There will also be a voluntary code of conduct to govern digital platforms’ actions on disinformation and fake news, with the Australian Communications and Media Authority empowered to monitor the companies’ responses.
Announcing the reform package on Thursday, Prime Minister Scott Morrison said the government wanted to protect consumers and competition with the “world-leading” reforms while ensuring Australia had a successful digital economy.
“I want us to be the model jurisdiction in the world for how we are dealing with digital platforms, social media platforms,” he said. “And I have a simple rule: the rules that apply in the real world should apply in the digital world.”
Mr Frydenberg said the intent was “not only to minimise the harm but to maximise the opportunities” for the economy.
“The companies are on notice. The government is not messing around. We will not hesitate to act,” he said.
The government will move towards harmonised regulation across old and new forms of media. As part of the effort to address the complex issue, this will look at uniform classification rules and Australian content rules for streaming services.
To protect consumers’ data privacy, the government will examine changes to privacy legislation to boost protections for consumers.
The government will also move cautiously towards creating a new digital platforms ombudsman, establishing a pilot scheme for the body that will resolve disputes between the corporations, consumers and small businesses.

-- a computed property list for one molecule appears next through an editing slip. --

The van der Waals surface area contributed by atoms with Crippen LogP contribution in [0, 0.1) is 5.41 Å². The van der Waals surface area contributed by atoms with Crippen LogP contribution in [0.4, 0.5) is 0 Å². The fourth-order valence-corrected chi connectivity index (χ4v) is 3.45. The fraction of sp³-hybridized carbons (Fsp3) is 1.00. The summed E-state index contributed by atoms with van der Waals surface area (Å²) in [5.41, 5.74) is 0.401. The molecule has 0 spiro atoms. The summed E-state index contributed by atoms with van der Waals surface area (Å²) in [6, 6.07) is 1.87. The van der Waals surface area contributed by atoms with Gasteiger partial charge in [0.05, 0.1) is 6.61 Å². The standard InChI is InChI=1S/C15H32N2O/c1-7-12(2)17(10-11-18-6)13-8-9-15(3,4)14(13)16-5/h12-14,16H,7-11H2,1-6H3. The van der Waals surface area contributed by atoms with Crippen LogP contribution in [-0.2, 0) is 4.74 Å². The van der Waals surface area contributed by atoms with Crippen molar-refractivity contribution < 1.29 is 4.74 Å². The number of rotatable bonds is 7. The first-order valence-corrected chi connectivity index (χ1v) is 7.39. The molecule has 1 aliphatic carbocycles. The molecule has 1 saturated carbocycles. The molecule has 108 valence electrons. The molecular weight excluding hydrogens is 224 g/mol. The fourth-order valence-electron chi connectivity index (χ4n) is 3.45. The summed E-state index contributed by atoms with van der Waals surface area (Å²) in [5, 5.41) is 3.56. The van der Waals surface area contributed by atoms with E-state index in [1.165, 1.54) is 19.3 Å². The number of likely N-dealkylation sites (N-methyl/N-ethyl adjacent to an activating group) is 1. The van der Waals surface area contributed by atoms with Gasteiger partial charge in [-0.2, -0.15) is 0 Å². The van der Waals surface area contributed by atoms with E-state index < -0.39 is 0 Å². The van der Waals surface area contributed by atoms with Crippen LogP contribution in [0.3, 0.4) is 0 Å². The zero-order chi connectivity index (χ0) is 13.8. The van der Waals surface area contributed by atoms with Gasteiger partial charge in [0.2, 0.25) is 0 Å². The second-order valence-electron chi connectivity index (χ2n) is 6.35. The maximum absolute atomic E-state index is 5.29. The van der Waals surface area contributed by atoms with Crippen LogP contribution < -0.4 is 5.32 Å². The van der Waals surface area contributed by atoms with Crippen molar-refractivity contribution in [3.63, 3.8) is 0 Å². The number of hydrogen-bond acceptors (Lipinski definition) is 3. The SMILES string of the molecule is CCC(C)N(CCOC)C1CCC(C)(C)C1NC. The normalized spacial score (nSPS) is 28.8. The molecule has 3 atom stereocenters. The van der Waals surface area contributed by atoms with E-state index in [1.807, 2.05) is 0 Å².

In its report, the ACCC recommended toughening merger law to prevent deals that would significantly damage competition. In response, the government said it would start a broad consultation on the proposal next year.
The process will include some rapid changes but the government cautioned that “others will need further consideration and engagement given the complexity of the issues and the potential to have whole-of-economy effects”.
There will be no tax incentives to encourage support for public interest journalism, with the government stating: “The government will not be making further changes to the tax settings to support public interest journalism at this time.”
More to come
Fergus Hunter is an education and communications reporter for The Sydney Morning Herald and The Age.
Jennifer Duke is a media and telecommunications journalist for The Sydney Morning Herald and The Age.